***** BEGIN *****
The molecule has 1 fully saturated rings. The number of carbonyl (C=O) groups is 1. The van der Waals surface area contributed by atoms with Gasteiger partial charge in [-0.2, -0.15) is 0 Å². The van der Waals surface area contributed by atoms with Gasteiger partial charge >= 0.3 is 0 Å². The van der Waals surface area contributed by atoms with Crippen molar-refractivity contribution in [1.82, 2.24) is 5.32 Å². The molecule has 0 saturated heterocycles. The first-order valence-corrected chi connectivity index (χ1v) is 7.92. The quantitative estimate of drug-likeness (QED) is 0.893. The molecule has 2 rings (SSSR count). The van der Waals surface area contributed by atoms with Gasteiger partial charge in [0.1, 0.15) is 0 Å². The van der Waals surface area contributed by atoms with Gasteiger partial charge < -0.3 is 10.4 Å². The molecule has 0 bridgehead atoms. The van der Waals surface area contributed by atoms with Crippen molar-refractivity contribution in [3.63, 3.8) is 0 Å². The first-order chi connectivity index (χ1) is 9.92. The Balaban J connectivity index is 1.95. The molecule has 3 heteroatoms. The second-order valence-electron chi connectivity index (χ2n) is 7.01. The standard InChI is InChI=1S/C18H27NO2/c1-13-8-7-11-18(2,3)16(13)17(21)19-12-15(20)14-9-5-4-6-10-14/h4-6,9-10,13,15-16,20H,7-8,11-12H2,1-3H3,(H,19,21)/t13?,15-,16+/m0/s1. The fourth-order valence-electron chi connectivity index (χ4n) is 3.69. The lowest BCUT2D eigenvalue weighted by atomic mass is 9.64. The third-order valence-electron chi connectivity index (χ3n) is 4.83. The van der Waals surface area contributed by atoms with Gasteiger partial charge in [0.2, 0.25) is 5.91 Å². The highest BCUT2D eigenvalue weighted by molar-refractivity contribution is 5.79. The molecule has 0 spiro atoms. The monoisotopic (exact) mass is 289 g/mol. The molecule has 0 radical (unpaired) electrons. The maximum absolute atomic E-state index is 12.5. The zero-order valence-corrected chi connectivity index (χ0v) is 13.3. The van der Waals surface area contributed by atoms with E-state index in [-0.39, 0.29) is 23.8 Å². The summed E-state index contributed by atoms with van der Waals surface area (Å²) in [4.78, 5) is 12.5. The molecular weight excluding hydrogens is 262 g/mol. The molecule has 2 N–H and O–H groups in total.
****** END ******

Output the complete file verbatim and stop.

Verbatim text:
The molecule has 1 fully saturated rings. The number of carbonyl (C=O) groups is 1. The van der Waals surface area contributed by atoms with Gasteiger partial charge in [-0.2, -0.15) is 0 Å². The van der Waals surface area contributed by atoms with Gasteiger partial charge >= 0.3 is 0 Å². The van der Waals surface area contributed by atoms with Crippen molar-refractivity contribution in [1.82, 2.24) is 5.32 Å². The molecule has 0 saturated heterocycles. The first-order valence-corrected chi connectivity index (χ1v) is 7.92. The quantitative estimate of drug-likeness (QED) is 0.893. The molecule has 2 rings (SSSR count). The van der Waals surface area contributed by atoms with Gasteiger partial charge in [0.1, 0.15) is 0 Å². The van der Waals surface area contributed by atoms with Gasteiger partial charge < -0.3 is 10.4 Å². The molecule has 0 bridgehead atoms. The van der Waals surface area contributed by atoms with Crippen molar-refractivity contribution in [3.63, 3.8) is 0 Å². The first-order chi connectivity index (χ1) is 9.92. The Balaban J connectivity index is 1.95. The molecule has 3 heteroatoms. The second-order valence-electron chi connectivity index (χ2n) is 7.01. The standard InChI is InChI=1S/C18H27NO2/c1-13-8-7-11-18(2,3)16(13)17(21)19-12-15(20)14-9-5-4-6-10-14/h4-6,9-10,13,15-16,20H,7-8,11-12H2,1-3H3,(H,19,21)/t13?,15-,16+/m0/s1. The fourth-order valence-electron chi connectivity index (χ4n) is 3.69. The lowest BCUT2D eigenvalue weighted by atomic mass is 9.64. The third-order valence-electron chi connectivity index (χ3n) is 4.83. The van der Waals surface area contributed by atoms with Gasteiger partial charge in [0.2, 0.25) is 5.91 Å². The highest BCUT2D eigenvalue weighted by molar-refractivity contribution is 5.79. The molecule has 0 spiro atoms. The monoisotopic (exact) mass is 289 g/mol. The molecule has 0 radical (unpaired) electrons. The maximum absolute atomic E-state index is 12.5. The zero-order valence-corrected chi connectivity index (χ0v) is 13.3. The van der Waals surface area contributed by atoms with E-state index in [-0.39, 0.29) is 23.8 Å². The summed E-state index contributed by atoms with van der Waals surface area (Å²) in [4.78, 5) is 12.5. The molecular weight excluding hydrogens is 262 g/mol. The molecule has 2 N–H and O–H groups in total.